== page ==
Last week a Strategic Master Plan for the town of Harrietville in Australia was launched, which identified priorities for action and was owned by the local community. In short, it is a collaborative vision for the town, built as the product of a valuable and collaborative journey, to protect a town that faced a very real threat of decline due to climate shocks.
In 2013 the small rural community of Harrietville in south east Australia experienced a bush fire in the adjacent national park. The fire was uncontrolled for five weeks in January and February, and burned 37,000 hectares in the Alpine region. An official estimate claims the 400 resident community lost $7 million in revenue, primarily from lost tourism, during the burn period and its aftermath.
Harrietville is a quaint little village tucked away at the base of the Australian Alps. Some of its residents are employed in the local ski industry, others have chosen Harrietville as a place to retire for its charm and proximity to nature. A number of retirees supplement their income through small scale accommodation. Without tourists, businesses in Harrietville struggle.
In April 2013, still suffering from poor tourism numbers, heavy rain in the Alpine region resulted in localised flooding and landslides due to the inability of fire affected areas to catch and slow rainfall. The Great Alpine Road is a major gateway to the Alpine region and it runs through Harrietville. It was significantly damaged by landslides and shut for April and May. The community feared that without the road there would be fewer visitors and an impact on local businesses. Unfortunately their fears became reality.
Resilience is a question that many marginal communities are faced with, vulnerable to the perils of climatic emergencies. How can agencies best support communities to cope? Can economic safeguards be put in place? What drives resilience? Should the solutions come from within the communities, driven by local personalities; or from outside the communities, in the form of support? Literature suggests that both are essential. This was certainly true Harrietville post 2013, where coordination between agencies and government bodies combined with community mobilisation were key ingredients to Harrietville’s resilience.
Initial response to the Harrietville emergencies was coordinated by the Alpine Shire Council (local government) and followed up by the Fire Services Commission. In August 2013 discussions began with the Harrietville community to develop a Community Emergency Management Plan and this was completed in time for the 2013/2014 summer season. Importantly, the discussions involved a number of different stakeholders: land managers, Parks Victoria and Department of Environment and Primary Industries (Now Department of Environment, Land, Water and Planning). These agencies are responsible for managing the land and forests around Harrietville.
Residents who had previously been involved in town betterment projects banded together to form the Harrietville Community Forum. While they do not claim to be representative of community views, they do act for the benefit of the community and make an effort to act in the interests of the community as a whole. Crucially, the Forum became a body for agencies to engage with and a vehicle for communication.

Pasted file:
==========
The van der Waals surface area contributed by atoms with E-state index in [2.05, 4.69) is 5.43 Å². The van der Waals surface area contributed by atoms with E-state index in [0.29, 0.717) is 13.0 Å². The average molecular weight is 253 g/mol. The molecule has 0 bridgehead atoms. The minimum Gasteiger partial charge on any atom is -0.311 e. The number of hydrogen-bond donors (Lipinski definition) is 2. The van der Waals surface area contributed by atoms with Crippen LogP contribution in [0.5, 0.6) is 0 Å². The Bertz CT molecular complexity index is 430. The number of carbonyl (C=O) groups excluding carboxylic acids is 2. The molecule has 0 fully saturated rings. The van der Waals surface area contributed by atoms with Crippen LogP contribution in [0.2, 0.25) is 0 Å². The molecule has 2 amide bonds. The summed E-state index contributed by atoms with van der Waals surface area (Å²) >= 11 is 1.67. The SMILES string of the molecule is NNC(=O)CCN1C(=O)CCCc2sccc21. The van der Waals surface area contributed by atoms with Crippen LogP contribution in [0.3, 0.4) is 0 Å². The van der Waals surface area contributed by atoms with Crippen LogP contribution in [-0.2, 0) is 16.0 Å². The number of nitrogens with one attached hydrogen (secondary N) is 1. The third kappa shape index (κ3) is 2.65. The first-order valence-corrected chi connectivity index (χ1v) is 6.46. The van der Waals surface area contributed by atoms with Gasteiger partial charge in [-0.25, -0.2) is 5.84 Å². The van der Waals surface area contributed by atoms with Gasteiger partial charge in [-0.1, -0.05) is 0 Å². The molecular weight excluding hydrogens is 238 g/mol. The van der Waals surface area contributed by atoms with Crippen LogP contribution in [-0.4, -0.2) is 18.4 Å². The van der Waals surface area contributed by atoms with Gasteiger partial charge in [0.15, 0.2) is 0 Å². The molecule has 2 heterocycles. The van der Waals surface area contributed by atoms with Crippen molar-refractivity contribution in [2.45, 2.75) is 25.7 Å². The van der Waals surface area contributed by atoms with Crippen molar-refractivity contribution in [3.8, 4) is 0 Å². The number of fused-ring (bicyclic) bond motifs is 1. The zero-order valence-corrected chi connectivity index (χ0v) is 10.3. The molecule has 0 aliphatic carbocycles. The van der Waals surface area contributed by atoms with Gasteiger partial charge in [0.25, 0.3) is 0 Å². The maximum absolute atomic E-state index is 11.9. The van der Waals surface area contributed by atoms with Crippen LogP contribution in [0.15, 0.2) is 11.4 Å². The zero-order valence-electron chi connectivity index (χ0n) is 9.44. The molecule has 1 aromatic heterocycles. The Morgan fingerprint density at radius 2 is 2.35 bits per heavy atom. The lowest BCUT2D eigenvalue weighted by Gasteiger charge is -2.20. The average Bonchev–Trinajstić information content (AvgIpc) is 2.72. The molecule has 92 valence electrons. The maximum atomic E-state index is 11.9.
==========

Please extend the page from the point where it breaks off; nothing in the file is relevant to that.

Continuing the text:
In 2015 the General Store in Harrietville closed, a major setback for the community as this was the only fuel supply for residents and visitors in the Alpine area. Without it, people would have to backtrack down the Great Alpine road to Bright, and many tourists may pick the larger, better serviced town of Bright for accommodation if they had to return there for fuel anyway. Community morale was low.
The closure of the General Store coincided with a glimmer of hope: the establishment of a new project delivered by the Alpine Shire Council, funded by the State Government, called the Communities Adapting to Climate Change project. I was the project officer leading this project, and in response to the imminent challenges in Harrietville, the focus was expanded to cover strengthening the ability of the community to leverage the ‘assets’ and values inherent to the township. The walls have been buzzing in Harrietville over the last eighteen months, with countless hours of conversations with agencies and residents about Harrietville, about what makes it tick, what is important, what the town relies on, what it needs, and who needs to do it.
As the project draws to a close the General Store is about to re-open its doors and community morale after a strong snow-tourism season is at a high. Reflecting back on the last eighteen months it is clear that without local strength and leadership, the project would have had no significance for the community. Likewise, without government funding, local Council support and a dedicated officer to liaise with stakeholders, support for the community’s priorities would have been more difficult to obtain and momentum would have slowed. I hope the value extends well beyond these 18 months, and that the Harrietville Community Forum will remain energised, committed and able to galvanise their community in strengthening resilience into the future.